“Autonomous agriculture is more than just equipment and robots.”
By Ryan Ridley
Have you ever wondered what it would take to implement autonomy on your farming operation?
“When you’re getting ready for autonomy, part of it is a mindset change – autonomous agriculture is about more than just equipment and robots,” says Chuck Baresich, General Manager of Haggerty Creek.
Attendees of the 2020 Farms.com Virtual Precision Agriculture Conference & Ag Technology Showcase tuned in to Chuck’s presentation ‘Getting Your Farm Ready for Autonomy - What I Have Found and What We Are Doing’.
He says that right now, the technology is available to make autonomous equipment, but there are some factors delaying its progression:
- Efficiency and capability
- Potentially slower speeds to save battery life
- Smaller size, less weight, less acres per hour
- Must transport on a trailer to various fields
- Market demands issues
- Must preplan everything
- In the moment decision making can be very efficient
- Are we as farmers just not ready?
“Farmers want efficiency and large equipment is designed to be efficient,” adds Baresich.
Using the AGRIFAC Endurance sprayer as an example, which has a 2000 gallon tank, 180 foot boom, and sprays 327 acres per hour, Baresich says that it’s difficult for autonomous equipment to compete with machines that size.
“Large equipment has made us change the way that we farm. We actually shape our fields around the equipment that we’re using – not necessarily around the farms that we’re farming,” he explains.
Things like field sizes, shapes, drainage, waterways, and square corners are designed “not to get the best crop that we could possibly get, but to be more efficient with our equipment.”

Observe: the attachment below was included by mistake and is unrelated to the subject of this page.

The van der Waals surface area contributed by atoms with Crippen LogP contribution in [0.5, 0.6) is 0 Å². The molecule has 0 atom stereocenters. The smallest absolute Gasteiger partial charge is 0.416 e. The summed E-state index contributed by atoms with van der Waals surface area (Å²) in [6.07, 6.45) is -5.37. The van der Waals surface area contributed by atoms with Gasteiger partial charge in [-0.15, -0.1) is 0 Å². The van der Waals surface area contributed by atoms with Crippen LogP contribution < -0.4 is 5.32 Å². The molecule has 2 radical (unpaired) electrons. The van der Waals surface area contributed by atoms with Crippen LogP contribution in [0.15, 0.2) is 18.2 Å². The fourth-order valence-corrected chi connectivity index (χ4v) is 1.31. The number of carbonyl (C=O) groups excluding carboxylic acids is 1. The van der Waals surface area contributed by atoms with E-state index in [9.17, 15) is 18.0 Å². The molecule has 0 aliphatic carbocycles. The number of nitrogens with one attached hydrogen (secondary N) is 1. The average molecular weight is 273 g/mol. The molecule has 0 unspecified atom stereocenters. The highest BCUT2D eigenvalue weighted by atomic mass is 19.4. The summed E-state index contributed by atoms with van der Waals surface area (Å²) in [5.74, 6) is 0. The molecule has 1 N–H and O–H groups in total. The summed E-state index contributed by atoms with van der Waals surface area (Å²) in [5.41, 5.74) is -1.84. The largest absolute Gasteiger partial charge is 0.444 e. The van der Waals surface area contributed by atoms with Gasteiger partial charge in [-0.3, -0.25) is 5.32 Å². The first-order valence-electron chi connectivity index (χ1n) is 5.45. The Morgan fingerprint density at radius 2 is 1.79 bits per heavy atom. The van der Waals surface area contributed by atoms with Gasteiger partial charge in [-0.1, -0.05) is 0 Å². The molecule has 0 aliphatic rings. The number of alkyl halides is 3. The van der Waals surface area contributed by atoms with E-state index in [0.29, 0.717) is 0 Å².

So, what do farmers have to consider when getting ready for autonomy?
First, they need to determine what outcomes they are trying to achieve and have a clear set of objectives and parameters.
“Once you have a clear sense of your outcome and what parameters you’re trying to maintain, are there some things within the parameters that limits your ability to achieve your outcome, and can autonomy help bridge that gap?” asks Baresich. “Are there some regular, repeatable tasks that allow you to use an autonomous machine to do that?”
There are many factors that farmers need to consider with autonomous equipment, “you cannot start by simply saying I’m getting a robot to do ‘x’.”
Factors that could discourage farmers from adopting autonomous farming include:
- What is the cost of the robot?
- What about the old machinery?
- Who is watching the robot?
- How do you get it to the field?
- Will it do the same job or better?
“Will it do the same job or better than what we we’re doing before? I think that’s the key piece,” adds Baresich.
In the below video, Chuck discusses the ins-and-outs of autonomous farming and shares his insights on working with autonomous equipment.